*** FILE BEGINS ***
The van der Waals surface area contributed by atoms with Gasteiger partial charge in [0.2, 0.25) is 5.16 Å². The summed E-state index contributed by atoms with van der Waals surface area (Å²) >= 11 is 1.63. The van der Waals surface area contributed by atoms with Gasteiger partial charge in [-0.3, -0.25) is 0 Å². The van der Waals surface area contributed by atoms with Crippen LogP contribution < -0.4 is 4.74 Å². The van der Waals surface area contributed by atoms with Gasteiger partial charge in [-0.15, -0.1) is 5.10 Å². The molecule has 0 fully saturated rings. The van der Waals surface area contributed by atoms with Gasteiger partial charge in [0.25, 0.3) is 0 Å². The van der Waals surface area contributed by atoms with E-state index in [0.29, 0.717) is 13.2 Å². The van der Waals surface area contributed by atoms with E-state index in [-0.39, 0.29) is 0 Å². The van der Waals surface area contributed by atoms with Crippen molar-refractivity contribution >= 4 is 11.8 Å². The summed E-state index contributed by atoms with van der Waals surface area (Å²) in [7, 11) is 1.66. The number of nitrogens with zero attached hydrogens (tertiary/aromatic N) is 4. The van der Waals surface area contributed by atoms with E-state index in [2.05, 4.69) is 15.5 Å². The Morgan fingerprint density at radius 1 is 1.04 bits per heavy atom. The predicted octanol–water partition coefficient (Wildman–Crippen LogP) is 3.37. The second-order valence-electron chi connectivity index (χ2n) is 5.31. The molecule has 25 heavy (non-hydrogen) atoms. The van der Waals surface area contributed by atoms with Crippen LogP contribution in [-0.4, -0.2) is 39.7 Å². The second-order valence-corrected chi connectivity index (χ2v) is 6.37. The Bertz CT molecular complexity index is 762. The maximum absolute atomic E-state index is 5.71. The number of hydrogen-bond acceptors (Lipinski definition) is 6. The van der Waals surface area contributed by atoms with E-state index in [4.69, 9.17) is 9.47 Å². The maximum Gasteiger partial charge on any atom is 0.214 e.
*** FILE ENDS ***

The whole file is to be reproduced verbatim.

The van der Waals surface area contributed by atoms with Gasteiger partial charge in [0.2, 0.25) is 5.16 Å². The summed E-state index contributed by atoms with van der Waals surface area (Å²) >= 11 is 1.63. The van der Waals surface area contributed by atoms with Gasteiger partial charge in [-0.3, -0.25) is 0 Å². The van der Waals surface area contributed by atoms with Crippen LogP contribution < -0.4 is 4.74 Å². The van der Waals surface area contributed by atoms with Gasteiger partial charge in [-0.15, -0.1) is 5.10 Å². The molecule has 0 fully saturated rings. The van der Waals surface area contributed by atoms with Gasteiger partial charge in [0.25, 0.3) is 0 Å². The van der Waals surface area contributed by atoms with E-state index in [0.29, 0.717) is 13.2 Å². The van der Waals surface area contributed by atoms with E-state index in [-0.39, 0.29) is 0 Å². The van der Waals surface area contributed by atoms with Crippen molar-refractivity contribution >= 4 is 11.8 Å². The summed E-state index contributed by atoms with van der Waals surface area (Å²) in [7, 11) is 1.66. The number of nitrogens with zero attached hydrogens (tertiary/aromatic N) is 4. The van der Waals surface area contributed by atoms with E-state index in [2.05, 4.69) is 15.5 Å². The Morgan fingerprint density at radius 1 is 1.04 bits per heavy atom. The predicted octanol–water partition coefficient (Wildman–Crippen LogP) is 3.37. The second-order valence-electron chi connectivity index (χ2n) is 5.31. The molecule has 25 heavy (non-hydrogen) atoms. The van der Waals surface area contributed by atoms with Crippen LogP contribution in [-0.4, -0.2) is 39.7 Å². The second-order valence-corrected chi connectivity index (χ2v) is 6.37. The Bertz CT molecular complexity index is 762. The maximum absolute atomic E-state index is 5.71. The number of hydrogen-bond acceptors (Lipinski definition) is 6. The van der Waals surface area contributed by atoms with E-state index in [4.69, 9.17) is 9.47 Å². The maximum Gasteiger partial charge on any atom is 0.214 e.